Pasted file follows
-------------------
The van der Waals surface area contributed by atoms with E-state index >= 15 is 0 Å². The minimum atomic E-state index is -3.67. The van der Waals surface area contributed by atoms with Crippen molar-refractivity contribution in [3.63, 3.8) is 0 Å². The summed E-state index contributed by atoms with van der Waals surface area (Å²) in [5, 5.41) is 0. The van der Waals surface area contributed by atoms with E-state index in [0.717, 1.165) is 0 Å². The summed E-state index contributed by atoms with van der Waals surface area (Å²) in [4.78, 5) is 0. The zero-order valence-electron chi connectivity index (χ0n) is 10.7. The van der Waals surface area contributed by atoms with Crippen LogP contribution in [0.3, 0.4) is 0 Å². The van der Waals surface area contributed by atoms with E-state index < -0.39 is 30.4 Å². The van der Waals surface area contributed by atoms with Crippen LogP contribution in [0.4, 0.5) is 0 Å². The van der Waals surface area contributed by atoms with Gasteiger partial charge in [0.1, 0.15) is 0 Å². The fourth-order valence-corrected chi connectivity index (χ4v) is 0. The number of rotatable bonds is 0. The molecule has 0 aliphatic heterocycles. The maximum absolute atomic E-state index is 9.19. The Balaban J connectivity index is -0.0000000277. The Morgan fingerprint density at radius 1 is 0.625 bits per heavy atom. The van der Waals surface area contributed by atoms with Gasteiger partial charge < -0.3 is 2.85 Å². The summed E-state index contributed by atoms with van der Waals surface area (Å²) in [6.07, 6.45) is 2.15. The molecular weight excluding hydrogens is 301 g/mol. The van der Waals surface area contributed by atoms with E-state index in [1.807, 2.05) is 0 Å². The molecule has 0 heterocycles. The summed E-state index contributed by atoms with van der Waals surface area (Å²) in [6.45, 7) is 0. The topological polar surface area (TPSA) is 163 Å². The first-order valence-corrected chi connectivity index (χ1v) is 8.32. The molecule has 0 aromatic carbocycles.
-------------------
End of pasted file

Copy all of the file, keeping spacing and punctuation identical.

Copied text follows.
The van der Waals surface area contributed by atoms with E-state index >= 15 is 0 Å². The minimum atomic E-state index is -3.67. The van der Waals surface area contributed by atoms with Crippen molar-refractivity contribution in [3.63, 3.8) is 0 Å². The summed E-state index contributed by atoms with van der Waals surface area (Å²) in [5, 5.41) is 0. The van der Waals surface area contributed by atoms with E-state index in [0.717, 1.165) is 0 Å². The summed E-state index contributed by atoms with van der Waals surface area (Å²) in [4.78, 5) is 0. The zero-order valence-electron chi connectivity index (χ0n) is 10.7. The van der Waals surface area contributed by atoms with Crippen LogP contribution in [0.3, 0.4) is 0 Å². The van der Waals surface area contributed by atoms with E-state index < -0.39 is 30.4 Å². The van der Waals surface area contributed by atoms with Crippen LogP contribution in [0.4, 0.5) is 0 Å². The van der Waals surface area contributed by atoms with Gasteiger partial charge in [0.1, 0.15) is 0 Å². The fourth-order valence-corrected chi connectivity index (χ4v) is 0. The number of rotatable bonds is 0. The molecule has 0 aliphatic heterocycles. The maximum absolute atomic E-state index is 9.19. The Balaban J connectivity index is -0.0000000277. The Morgan fingerprint density at radius 1 is 0.625 bits per heavy atom. The van der Waals surface area contributed by atoms with Gasteiger partial charge < -0.3 is 2.85 Å². The summed E-state index contributed by atoms with van der Waals surface area (Å²) in [6.07, 6.45) is 2.15. The molecular weight excluding hydrogens is 301 g/mol. The van der Waals surface area contributed by atoms with E-state index in [1.807, 2.05) is 0 Å². The molecule has 0 heterocycles. The summed E-state index contributed by atoms with van der Waals surface area (Å²) in [6.45, 7) is 0. The topological polar surface area (TPSA) is 163 Å². The first-order valence-corrected chi connectivity index (χ1v) is 8.32. The molecule has 0 aromatic carbocycles.